What’s the Difference Between Payment History and Credit History?

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Understanding the world of credit can sometimes feel like navigating a complex mission without a clear map. Among the key financial terms you'll come across are "payment history" and "credit history." While they sound similar and both play important roles in credit scoring, each has its own unique function in your financial journey. Let's explore the difference between payment history and credit history, why they both matter, and how they impact your financial decisions.           

What is Payment History?

Your payment history is the foundation of your financial profile. Think of it as a “performance review” reflecting your reliability in meeting financial obligations. Lenders review your payment history first so they can gauge your trustworthiness as a borrower. It includes:

  • On-Time Payments: A log of your payments made on time.
  • Late Payments: Times you missed or delayed payments.
  • Defaults: Instances when your loans or credit card debts weren’t repaid.
  • Collections: Accounts sent to collections due to nonpayment.

Why Does Payment History Matter?

Your payment history has the biggest impact on your credit score, accounting for about 35% of it. Here’s why it matters:

  • Reliable Payments: By consistently paying on time, you show lenders that you are trustworthy, which can positively impact your credit score.
  • Avoiding Penalties: Late or missed payments can result in penalties and negatively impact your credit score.
  • Strengthening Creditworthiness: A strong payment history boosts your creditworthiness, making it easier to qualify for loans and credit cards with perks. That’s because lenders prefer borrowers who are likely to repay their debts.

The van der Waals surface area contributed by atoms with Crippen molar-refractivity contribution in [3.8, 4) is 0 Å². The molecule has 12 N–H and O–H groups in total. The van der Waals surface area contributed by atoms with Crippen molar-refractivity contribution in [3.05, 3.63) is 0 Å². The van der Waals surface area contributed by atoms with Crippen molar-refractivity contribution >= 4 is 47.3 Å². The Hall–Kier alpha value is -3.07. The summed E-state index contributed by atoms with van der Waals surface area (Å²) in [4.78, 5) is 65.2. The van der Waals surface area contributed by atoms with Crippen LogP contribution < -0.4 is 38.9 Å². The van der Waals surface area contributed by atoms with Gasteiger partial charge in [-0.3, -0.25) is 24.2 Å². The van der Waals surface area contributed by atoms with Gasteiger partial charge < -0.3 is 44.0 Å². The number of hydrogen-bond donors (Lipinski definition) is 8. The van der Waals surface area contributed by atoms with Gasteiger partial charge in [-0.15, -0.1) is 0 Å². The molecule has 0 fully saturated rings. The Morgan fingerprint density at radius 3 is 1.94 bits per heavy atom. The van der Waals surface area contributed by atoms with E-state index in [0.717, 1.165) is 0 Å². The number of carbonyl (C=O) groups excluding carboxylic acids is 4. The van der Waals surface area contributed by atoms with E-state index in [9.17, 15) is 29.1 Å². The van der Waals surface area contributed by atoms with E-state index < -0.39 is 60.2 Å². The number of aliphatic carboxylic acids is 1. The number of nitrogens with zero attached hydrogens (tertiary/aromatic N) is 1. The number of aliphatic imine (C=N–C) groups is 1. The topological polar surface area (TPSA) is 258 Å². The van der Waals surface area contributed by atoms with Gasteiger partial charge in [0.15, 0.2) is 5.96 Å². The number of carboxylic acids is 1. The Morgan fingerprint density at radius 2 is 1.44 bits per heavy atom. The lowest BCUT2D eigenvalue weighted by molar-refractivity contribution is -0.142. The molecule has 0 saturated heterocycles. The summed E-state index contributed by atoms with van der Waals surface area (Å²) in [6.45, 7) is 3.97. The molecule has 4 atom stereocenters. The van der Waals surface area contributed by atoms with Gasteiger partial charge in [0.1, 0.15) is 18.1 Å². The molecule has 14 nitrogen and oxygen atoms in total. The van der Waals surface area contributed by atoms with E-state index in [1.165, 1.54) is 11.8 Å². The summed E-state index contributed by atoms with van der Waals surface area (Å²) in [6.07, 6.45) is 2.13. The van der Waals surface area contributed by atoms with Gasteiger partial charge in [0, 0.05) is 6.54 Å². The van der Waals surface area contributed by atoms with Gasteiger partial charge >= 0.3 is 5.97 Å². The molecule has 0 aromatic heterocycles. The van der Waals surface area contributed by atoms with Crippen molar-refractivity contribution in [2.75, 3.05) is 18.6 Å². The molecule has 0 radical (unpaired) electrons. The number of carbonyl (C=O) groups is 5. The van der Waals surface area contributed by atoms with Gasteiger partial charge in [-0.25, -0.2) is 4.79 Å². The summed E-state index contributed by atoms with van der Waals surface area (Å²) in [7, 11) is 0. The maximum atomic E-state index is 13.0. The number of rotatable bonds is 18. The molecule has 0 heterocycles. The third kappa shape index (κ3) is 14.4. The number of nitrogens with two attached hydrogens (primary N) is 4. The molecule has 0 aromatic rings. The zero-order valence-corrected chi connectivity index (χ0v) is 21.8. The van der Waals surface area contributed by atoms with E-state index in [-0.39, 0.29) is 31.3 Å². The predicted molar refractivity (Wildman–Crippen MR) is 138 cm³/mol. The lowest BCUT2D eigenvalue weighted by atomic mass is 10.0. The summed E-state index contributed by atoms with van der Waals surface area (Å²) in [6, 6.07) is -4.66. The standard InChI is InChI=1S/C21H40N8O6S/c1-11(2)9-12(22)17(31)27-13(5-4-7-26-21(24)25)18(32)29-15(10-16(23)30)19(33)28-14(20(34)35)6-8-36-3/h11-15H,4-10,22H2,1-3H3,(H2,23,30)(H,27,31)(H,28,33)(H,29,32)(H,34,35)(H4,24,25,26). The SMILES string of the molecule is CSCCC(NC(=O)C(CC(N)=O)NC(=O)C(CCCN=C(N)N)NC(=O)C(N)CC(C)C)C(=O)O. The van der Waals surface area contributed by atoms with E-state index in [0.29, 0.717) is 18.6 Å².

Since your payment history plays such a major role in your credit score, having a strong one is essential, and it significantly impacts your future financial opportunities.

What is Credit History?

Now, let’s talk about credit history. Think of your credit history as a detailed service record. It’s a comprehensive view of all your financial activities over the years, from credit cards to loans and mortgages. Here are the key components:

  • Accounts Opened: Every financial account you have opened, from credit cards to mortgages.
  • Balances Owed: Your current balance on these accounts.
  • Credit Limits: The maximum amount you can borrow on your credit lines.
  • Length of Credit History: The duration each financial account has been active.

Lenders use your credit history to evaluate your financial behavior. It provides insights into how you manage debt, and it influences your credit score.

Why Does Credit History Matter?

Not only does your credit history make up about 15% of your credit score, but having a strong credit history can unlock many financial opportunities. Here's how:

  • Loan Approvals: Lenders evaluate your credit history when considering loan applications. A positive history boosts your chances of getting approved.
  • Favorable Interest Rates: Good credit history may qualify you for lower interest rates on loans and credit cards. This helps you save money over time.
  • Higher Credit Limits: A strong credit history can lead to higher credit limits, offering greater financial flexibility when you need it most.

Take Control of Your Financial Future

When you understand and manage both your payment and credit history, you are taking important steps for your financial well-being. Remember, our military bank stands ready to assist you every step of the way.

Ready to start building your credit? Explore our special financial products, like the Credit Builder Secured Credit Card at Armed Forces Bank, designed to support you throughout your credit journey. Get started today!


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Subject to credit approval. Transaction and Penalty fees apply.  Credit Builder Savings account required. $5.00 quarterly fee charged to the Credit Builder Savings account if not enrolled in eStatements. Improved credit score is not guaranteed. Credit score is determined by credit reporting agencies based on multiple factors, but satisfactory performance on a credit card product can improve your credit score. Default on a credit card, including missed or late payments can damage your credit score. Once added, funds cannot be withdrawn from the Credit Builder Savings account and the Credit Builder credit card without closing the savings account and the credit card.